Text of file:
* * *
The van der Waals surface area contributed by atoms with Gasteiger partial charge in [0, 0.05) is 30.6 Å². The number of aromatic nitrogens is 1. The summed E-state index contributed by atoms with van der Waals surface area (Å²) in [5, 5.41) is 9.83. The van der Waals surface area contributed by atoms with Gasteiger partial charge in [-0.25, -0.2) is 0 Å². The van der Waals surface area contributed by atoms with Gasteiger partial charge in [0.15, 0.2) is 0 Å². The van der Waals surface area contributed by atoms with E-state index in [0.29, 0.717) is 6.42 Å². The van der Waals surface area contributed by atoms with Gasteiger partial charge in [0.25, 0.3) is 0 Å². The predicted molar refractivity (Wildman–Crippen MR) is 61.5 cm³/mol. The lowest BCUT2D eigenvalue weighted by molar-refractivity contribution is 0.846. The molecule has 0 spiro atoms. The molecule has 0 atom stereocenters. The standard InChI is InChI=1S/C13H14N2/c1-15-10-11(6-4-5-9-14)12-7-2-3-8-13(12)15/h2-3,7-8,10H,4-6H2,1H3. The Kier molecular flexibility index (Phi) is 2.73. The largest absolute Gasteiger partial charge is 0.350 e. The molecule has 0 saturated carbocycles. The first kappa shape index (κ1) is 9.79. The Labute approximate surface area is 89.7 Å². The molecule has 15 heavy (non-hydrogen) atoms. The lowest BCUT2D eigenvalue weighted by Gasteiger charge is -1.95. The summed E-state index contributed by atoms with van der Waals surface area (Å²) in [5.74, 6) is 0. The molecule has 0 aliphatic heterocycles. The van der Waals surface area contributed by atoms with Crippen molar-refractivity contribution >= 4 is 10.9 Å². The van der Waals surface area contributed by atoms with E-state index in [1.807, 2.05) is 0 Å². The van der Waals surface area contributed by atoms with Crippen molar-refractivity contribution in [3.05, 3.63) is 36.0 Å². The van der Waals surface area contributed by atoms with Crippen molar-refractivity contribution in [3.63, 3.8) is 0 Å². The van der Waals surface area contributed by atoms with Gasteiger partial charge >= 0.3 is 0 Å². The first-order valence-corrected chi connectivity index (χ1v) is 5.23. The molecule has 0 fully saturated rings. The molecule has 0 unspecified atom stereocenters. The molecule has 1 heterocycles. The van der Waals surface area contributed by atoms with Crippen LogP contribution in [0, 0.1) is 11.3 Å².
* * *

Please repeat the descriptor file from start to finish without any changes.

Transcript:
The van der Waals surface area contributed by atoms with Gasteiger partial charge in [0, 0.05) is 30.6 Å². The number of aromatic nitrogens is 1. The summed E-state index contributed by atoms with van der Waals surface area (Å²) in [5, 5.41) is 9.83. The van der Waals surface area contributed by atoms with Gasteiger partial charge in [-0.25, -0.2) is 0 Å². The van der Waals surface area contributed by atoms with Gasteiger partial charge in [0.15, 0.2) is 0 Å². The van der Waals surface area contributed by atoms with E-state index in [0.29, 0.717) is 6.42 Å². The van der Waals surface area contributed by atoms with Gasteiger partial charge in [0.25, 0.3) is 0 Å². The predicted molar refractivity (Wildman–Crippen MR) is 61.5 cm³/mol. The lowest BCUT2D eigenvalue weighted by molar-refractivity contribution is 0.846. The molecule has 0 spiro atoms. The molecule has 0 atom stereocenters. The standard InChI is InChI=1S/C13H14N2/c1-15-10-11(6-4-5-9-14)12-7-2-3-8-13(12)15/h2-3,7-8,10H,4-6H2,1H3. The Kier molecular flexibility index (Phi) is 2.73. The largest absolute Gasteiger partial charge is 0.350 e. The molecule has 0 saturated carbocycles. The first kappa shape index (κ1) is 9.79. The Labute approximate surface area is 89.7 Å². The molecule has 15 heavy (non-hydrogen) atoms. The lowest BCUT2D eigenvalue weighted by Gasteiger charge is -1.95. The summed E-state index contributed by atoms with van der Waals surface area (Å²) in [5.74, 6) is 0. The molecule has 0 aliphatic heterocycles. The van der Waals surface area contributed by atoms with Crippen molar-refractivity contribution >= 4 is 10.9 Å². The van der Waals surface area contributed by atoms with E-state index in [1.807, 2.05) is 0 Å². The van der Waals surface area contributed by atoms with Crippen molar-refractivity contribution in [3.05, 3.63) is 36.0 Å². The van der Waals surface area contributed by atoms with Crippen molar-refractivity contribution in [3.63, 3.8) is 0 Å². The van der Waals surface area contributed by atoms with Gasteiger partial charge >= 0.3 is 0 Å². The first-order valence-corrected chi connectivity index (χ1v) is 5.23. The molecule has 0 fully saturated rings. The molecule has 0 unspecified atom stereocenters. The molecule has 1 heterocycles. The van der Waals surface area contributed by atoms with Crippen LogP contribution in [0, 0.1) is 11.3 Å².